Microvascular decompression for hemifacial spasm: focus on late reoperation
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The objective of this study is to investigate late repeat microvascular decompression (MVD) with persistent or recurrent hemifacial spasm (HFS) and to compare the clinical characteristics, intraoperative findings, complications, and outcomes with first MVD. We analyzed MVDs performed at the University of Pittsburgh Medical Center between January 1, 2000 and December 31, 2007. Thirty-three patients who underwent late redo MVDs were classified as group I and 243 patients who underwent their first MVD as group II. Clinical data were collected to analyze the difference between the two groups. The mean follow-up period was 54.48 months (range, 9–102 months). There is no significant difference in preoperative clinical characteristics (gender, age, side of MVD, botox usage, facial weakness) between the two groups. In present study, we found a vein as the offending vessel in significantly more number of patients who underwent repeat MVD as compared to first MVD (P = 0.02). The lateral spread response disappeared in 66 % of patients during repeat MVDs, which is not different from those undergoing their first MVD. No difference in the relief rate was found during the immediate postoperative, discharge, or follow-up stages between repeat and first MVD. Moreover, no difference was found in the incidence of complications between repeat MVD and first MVD. Late repeat MVD for HFS is an effective and safe procedure. No specific preoperative clinical characteristics were identified in patients with repeat MVD. Intraoperative monitoring with lateral spread response (LSR) is an effective tool to evaluate adequate decompression. In patients with persistent LSR at the end of the procedure, facial nerve compression from a vein should be examined. We believe that it is important to undergo a repeat MVD for failed HFS relief irrespective of the timing of the operation.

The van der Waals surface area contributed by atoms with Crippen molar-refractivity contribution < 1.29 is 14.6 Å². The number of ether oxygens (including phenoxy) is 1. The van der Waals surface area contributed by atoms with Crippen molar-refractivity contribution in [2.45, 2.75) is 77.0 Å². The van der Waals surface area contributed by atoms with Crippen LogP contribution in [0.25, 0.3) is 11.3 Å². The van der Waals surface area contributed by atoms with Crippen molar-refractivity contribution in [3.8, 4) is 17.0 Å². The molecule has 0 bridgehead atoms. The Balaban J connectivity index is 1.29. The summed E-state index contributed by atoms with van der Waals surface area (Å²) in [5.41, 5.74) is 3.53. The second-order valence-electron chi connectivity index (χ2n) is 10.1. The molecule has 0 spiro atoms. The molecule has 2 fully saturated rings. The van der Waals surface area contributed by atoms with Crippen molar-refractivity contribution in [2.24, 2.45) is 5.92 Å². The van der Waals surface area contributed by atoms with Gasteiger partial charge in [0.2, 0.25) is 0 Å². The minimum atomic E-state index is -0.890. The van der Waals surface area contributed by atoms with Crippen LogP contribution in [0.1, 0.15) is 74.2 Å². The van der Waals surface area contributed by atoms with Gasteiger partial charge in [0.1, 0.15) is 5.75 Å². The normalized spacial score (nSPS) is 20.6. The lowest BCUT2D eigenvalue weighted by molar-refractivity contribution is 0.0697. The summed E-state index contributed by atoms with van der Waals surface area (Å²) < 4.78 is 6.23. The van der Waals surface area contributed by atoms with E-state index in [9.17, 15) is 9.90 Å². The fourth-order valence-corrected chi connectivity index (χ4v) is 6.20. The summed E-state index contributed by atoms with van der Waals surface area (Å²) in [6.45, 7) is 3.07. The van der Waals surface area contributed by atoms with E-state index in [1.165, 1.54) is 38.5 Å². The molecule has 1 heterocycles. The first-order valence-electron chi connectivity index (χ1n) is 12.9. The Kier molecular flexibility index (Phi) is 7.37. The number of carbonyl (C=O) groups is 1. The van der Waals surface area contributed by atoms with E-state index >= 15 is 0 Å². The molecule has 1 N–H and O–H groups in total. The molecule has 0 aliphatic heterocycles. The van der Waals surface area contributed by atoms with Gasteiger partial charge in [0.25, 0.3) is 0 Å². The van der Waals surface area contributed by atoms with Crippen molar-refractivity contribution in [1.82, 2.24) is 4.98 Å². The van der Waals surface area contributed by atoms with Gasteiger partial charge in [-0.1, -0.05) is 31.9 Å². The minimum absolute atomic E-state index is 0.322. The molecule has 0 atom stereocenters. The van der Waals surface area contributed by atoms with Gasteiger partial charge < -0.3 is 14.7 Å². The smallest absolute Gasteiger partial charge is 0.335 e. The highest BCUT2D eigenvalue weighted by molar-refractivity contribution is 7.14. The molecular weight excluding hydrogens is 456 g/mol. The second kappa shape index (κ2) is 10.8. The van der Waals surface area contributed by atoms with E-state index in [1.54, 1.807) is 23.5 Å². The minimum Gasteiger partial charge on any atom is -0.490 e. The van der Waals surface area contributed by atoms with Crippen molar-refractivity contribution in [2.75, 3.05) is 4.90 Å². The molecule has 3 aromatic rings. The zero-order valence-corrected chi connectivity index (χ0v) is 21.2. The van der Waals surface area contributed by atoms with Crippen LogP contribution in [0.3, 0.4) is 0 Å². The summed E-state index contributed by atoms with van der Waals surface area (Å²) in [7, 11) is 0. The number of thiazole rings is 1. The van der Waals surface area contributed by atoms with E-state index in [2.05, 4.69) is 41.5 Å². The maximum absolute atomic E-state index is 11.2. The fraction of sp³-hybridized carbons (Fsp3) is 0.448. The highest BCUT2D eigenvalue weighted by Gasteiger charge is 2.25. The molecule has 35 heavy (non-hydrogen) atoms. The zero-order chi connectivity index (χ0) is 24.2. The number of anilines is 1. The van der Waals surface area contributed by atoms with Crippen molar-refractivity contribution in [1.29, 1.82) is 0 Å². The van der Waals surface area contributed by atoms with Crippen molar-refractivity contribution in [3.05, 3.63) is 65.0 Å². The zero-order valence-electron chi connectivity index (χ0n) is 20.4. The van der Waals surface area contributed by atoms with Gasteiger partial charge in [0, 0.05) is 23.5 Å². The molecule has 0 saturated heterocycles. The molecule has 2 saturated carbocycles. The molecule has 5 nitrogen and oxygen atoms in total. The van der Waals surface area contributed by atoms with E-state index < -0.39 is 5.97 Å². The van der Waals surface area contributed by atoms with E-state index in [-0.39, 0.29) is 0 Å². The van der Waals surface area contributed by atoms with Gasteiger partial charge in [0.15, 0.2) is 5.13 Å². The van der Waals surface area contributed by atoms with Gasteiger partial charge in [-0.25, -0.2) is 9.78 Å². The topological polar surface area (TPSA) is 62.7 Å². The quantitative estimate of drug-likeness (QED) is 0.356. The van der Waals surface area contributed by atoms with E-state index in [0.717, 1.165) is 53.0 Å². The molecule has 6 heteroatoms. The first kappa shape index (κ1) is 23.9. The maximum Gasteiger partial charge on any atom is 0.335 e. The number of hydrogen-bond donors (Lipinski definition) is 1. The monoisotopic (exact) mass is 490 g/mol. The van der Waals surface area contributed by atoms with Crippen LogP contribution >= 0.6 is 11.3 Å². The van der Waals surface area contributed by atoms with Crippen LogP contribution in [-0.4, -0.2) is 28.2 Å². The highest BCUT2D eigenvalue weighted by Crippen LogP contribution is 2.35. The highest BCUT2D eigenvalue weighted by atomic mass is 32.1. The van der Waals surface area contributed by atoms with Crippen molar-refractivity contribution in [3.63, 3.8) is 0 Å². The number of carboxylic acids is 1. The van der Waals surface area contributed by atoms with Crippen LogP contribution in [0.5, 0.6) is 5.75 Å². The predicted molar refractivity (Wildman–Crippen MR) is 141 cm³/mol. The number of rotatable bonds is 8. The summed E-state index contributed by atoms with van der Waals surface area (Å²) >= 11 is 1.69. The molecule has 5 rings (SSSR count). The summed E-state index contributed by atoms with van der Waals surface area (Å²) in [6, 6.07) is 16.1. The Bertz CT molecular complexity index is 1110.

KeywordsHemifacial spasm Microvascular decompression Reoperation Lateral spread response Botox
The authors acknowledge the collaboration of all of the staff and technical members at the Center for Clinical Neurophysiology, Department of Neurological Surgery, University of Pittsburgh Medical Center.
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